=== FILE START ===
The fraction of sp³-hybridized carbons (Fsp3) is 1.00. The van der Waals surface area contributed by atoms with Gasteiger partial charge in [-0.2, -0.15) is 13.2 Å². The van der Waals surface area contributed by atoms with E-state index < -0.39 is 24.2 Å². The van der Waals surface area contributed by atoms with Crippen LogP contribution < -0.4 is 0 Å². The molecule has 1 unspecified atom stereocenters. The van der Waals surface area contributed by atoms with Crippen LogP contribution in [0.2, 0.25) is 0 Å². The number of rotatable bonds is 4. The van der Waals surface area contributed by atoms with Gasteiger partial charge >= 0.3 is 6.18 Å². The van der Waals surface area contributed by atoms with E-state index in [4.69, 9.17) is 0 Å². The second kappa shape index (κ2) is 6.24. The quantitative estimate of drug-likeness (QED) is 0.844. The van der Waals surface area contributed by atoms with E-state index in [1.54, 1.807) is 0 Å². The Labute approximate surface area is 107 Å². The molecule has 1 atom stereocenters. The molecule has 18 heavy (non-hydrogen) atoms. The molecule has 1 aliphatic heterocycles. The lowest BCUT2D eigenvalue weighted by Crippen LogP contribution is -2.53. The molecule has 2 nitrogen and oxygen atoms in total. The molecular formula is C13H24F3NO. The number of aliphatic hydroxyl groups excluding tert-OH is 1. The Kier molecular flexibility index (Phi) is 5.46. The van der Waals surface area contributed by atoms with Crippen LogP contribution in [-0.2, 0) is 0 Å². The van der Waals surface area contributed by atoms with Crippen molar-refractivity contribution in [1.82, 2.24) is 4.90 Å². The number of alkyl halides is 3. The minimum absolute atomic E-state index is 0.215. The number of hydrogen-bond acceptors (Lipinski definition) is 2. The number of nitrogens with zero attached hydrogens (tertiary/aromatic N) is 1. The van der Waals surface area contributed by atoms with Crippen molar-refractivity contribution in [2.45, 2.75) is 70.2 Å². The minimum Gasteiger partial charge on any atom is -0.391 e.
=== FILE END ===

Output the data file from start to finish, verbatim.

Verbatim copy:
The fraction of sp³-hybridized carbons (Fsp3) is 1.00. The van der Waals surface area contributed by atoms with Gasteiger partial charge in [-0.2, -0.15) is 13.2 Å². The van der Waals surface area contributed by atoms with E-state index < -0.39 is 24.2 Å². The van der Waals surface area contributed by atoms with Crippen LogP contribution < -0.4 is 0 Å². The molecule has 1 unspecified atom stereocenters. The van der Waals surface area contributed by atoms with Crippen LogP contribution in [0.2, 0.25) is 0 Å². The number of rotatable bonds is 4. The van der Waals surface area contributed by atoms with Gasteiger partial charge >= 0.3 is 6.18 Å². The van der Waals surface area contributed by atoms with E-state index in [4.69, 9.17) is 0 Å². The second kappa shape index (κ2) is 6.24. The quantitative estimate of drug-likeness (QED) is 0.844. The van der Waals surface area contributed by atoms with E-state index in [1.54, 1.807) is 0 Å². The Labute approximate surface area is 107 Å². The molecule has 1 atom stereocenters. The molecule has 18 heavy (non-hydrogen) atoms. The molecule has 1 aliphatic heterocycles. The lowest BCUT2D eigenvalue weighted by Crippen LogP contribution is -2.53. The molecule has 2 nitrogen and oxygen atoms in total. The molecular formula is C13H24F3NO. The number of aliphatic hydroxyl groups excluding tert-OH is 1. The Kier molecular flexibility index (Phi) is 5.46. The van der Waals surface area contributed by atoms with Crippen LogP contribution in [-0.2, 0) is 0 Å². The van der Waals surface area contributed by atoms with Crippen molar-refractivity contribution in [1.82, 2.24) is 4.90 Å². The number of alkyl halides is 3. The minimum absolute atomic E-state index is 0.215. The number of hydrogen-bond acceptors (Lipinski definition) is 2. The number of nitrogens with zero attached hydrogens (tertiary/aromatic N) is 1. The van der Waals surface area contributed by atoms with Crippen molar-refractivity contribution in [2.45, 2.75) is 70.2 Å². The minimum Gasteiger partial charge on any atom is -0.391 e.